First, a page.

The situation means that for the near future we’re probably going to have to look after ourselves, and that means considering people who are going to really struggle with fewer hours at work, with harsher working conditions, more expensive food etc.

At the same time I’ve had to look at readying Pudding Press for new trade agreements. This is extremely tedious because business still doesn’t actually know what’s happening. We know it will involve more expense, more paperwork and probably fewer customers but not the exact form those things will take. In practice I think many of us are taking no deal as a starting point and then hoping to edge back from that.

Some small businesses already seem to have suspended EU orders for a while with all the gloom, but I wanted to sell books to people in the EU irrespective of this. I didn’t want it to be a situation like Japan, where it’s way too complicated for Pudding Press to even sell ebooks in. Considering hardly anyone in the EU ever buys a book from us, keeping trading isn’t such a bold ambition. Let’s face it, the price of my morning coffee and whether it gets stuck in Dover will likely be more of an issue for me this coming January than whether Europeans are continuing to not buy a book from Pudding Press.

However, recently I have been wanting to put some TLC in to the company that it has never really had since I started it and I even have an occasional member of staff now. There are a couple of new books coming out in 2021, and I’m working with other authors, so this would usually be the year to go for it....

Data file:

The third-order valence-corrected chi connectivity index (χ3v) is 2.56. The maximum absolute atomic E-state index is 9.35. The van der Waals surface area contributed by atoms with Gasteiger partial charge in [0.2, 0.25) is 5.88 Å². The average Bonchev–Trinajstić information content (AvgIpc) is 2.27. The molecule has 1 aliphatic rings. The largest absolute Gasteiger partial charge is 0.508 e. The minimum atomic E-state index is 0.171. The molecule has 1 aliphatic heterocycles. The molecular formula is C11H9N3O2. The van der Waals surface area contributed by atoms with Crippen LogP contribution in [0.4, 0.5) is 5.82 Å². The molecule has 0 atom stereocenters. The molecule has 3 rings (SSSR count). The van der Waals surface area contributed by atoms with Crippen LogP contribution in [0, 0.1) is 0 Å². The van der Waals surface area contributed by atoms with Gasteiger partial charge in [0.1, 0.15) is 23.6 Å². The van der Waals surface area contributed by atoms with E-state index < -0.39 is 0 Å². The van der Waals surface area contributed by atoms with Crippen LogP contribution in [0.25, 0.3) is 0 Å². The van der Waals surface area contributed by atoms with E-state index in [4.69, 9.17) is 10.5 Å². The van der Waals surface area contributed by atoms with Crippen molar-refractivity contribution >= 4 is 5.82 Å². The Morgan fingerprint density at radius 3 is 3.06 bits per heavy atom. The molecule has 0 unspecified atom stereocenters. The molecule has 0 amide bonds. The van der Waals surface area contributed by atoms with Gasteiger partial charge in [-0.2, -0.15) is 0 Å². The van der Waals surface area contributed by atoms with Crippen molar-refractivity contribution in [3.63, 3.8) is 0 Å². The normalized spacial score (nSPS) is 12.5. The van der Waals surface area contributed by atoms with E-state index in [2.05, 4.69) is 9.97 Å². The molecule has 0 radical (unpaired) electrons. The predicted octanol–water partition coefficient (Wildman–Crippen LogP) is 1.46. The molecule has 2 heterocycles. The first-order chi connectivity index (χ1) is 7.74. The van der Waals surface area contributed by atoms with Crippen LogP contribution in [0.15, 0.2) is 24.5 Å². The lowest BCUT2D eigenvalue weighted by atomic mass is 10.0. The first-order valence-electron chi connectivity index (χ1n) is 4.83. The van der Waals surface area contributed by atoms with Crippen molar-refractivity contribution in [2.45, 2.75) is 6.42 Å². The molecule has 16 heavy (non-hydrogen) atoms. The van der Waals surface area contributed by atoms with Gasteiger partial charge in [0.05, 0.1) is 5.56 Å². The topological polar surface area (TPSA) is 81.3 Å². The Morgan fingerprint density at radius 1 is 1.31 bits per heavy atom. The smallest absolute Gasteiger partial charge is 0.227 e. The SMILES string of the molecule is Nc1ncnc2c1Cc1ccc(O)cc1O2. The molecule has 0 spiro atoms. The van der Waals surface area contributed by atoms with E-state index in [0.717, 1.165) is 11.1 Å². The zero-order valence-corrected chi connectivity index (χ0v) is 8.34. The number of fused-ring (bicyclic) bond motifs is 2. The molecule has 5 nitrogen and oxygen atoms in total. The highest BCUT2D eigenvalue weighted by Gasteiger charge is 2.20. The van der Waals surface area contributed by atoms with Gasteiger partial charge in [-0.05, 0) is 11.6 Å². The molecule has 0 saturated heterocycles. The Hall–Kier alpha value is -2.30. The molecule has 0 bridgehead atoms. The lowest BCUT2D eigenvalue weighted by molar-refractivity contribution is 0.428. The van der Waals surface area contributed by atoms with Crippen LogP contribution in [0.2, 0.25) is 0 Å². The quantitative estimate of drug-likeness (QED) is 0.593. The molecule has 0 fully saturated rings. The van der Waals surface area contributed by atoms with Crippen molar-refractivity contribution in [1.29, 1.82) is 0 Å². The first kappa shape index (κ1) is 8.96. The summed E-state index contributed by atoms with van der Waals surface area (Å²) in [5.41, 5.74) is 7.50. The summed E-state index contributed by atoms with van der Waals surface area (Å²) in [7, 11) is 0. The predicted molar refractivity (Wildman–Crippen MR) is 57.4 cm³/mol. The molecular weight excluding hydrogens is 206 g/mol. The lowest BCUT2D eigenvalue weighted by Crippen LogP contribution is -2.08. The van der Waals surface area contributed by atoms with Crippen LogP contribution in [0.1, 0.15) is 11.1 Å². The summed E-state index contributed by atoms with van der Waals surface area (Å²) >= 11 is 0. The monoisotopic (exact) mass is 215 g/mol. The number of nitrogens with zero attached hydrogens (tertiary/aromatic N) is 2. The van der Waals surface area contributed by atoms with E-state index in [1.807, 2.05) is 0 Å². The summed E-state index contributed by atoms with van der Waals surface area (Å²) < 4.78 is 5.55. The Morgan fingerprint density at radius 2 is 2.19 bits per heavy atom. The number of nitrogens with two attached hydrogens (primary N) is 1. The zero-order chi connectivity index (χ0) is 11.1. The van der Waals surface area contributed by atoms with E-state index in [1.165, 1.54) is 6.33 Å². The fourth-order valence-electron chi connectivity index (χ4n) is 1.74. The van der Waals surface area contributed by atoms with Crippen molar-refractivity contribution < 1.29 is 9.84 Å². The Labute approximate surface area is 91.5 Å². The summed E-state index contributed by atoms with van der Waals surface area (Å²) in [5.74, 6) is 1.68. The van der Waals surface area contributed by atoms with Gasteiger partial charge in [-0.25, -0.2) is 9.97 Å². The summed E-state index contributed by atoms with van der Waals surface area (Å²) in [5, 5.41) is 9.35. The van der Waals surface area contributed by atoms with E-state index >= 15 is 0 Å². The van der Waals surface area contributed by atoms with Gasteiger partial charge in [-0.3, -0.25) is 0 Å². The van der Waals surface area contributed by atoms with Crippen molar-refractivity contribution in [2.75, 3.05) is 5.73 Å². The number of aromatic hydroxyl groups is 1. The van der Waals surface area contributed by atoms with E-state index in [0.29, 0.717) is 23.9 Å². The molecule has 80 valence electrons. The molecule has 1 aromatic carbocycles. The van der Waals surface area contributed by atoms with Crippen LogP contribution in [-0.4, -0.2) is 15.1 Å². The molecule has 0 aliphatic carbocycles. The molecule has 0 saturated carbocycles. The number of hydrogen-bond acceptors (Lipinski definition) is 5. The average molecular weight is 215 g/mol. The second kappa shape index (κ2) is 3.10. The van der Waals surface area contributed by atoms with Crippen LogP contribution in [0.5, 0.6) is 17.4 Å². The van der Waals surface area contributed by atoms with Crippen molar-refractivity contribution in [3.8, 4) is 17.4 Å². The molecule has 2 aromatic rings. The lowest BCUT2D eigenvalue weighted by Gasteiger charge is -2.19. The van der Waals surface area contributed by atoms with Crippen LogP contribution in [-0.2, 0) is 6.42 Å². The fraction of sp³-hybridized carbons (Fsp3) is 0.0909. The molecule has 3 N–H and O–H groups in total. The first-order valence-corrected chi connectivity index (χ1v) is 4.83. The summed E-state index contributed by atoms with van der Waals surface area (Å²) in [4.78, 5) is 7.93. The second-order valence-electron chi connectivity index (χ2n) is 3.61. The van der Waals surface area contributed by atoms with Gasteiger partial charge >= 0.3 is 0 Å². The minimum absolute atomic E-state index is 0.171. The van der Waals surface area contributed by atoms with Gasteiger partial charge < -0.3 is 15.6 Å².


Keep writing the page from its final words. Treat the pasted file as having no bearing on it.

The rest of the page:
One thing we can do without worrying about freight and the like is sell ebooks. The internet has been such a boon for me for most of my working life. I spent 4 years remote working in London as a copywriter and editor for a Seatle based company when I needed to pay to do a part time degree, and work as a digital illustrator (also for a US company) has saved me from Covid gloom as contracts disappeared in the UK.

Ebooks are good for Pudding Press because I recently put two types on our online shop. We have epub files that are for people who use apple tech, and PDFS for everyone else including Kindle users. You can still buy them on Amazon Kindle and the iBookstore but I wanted people to be able to have a choice. In the Pudding Press shop can keep the prices down because don’t have to give a cut to any middle-men, so the author gets the largest cut and then we have a smaller share that ideally goes towards all the expenses of running a company. Ebooks also don’t attract VAT at the moment, so this will be a real bonus if any Europeans out there want to buy one from an EU address (in the EU you can’t pay VAT twice and that’s causing another export headache).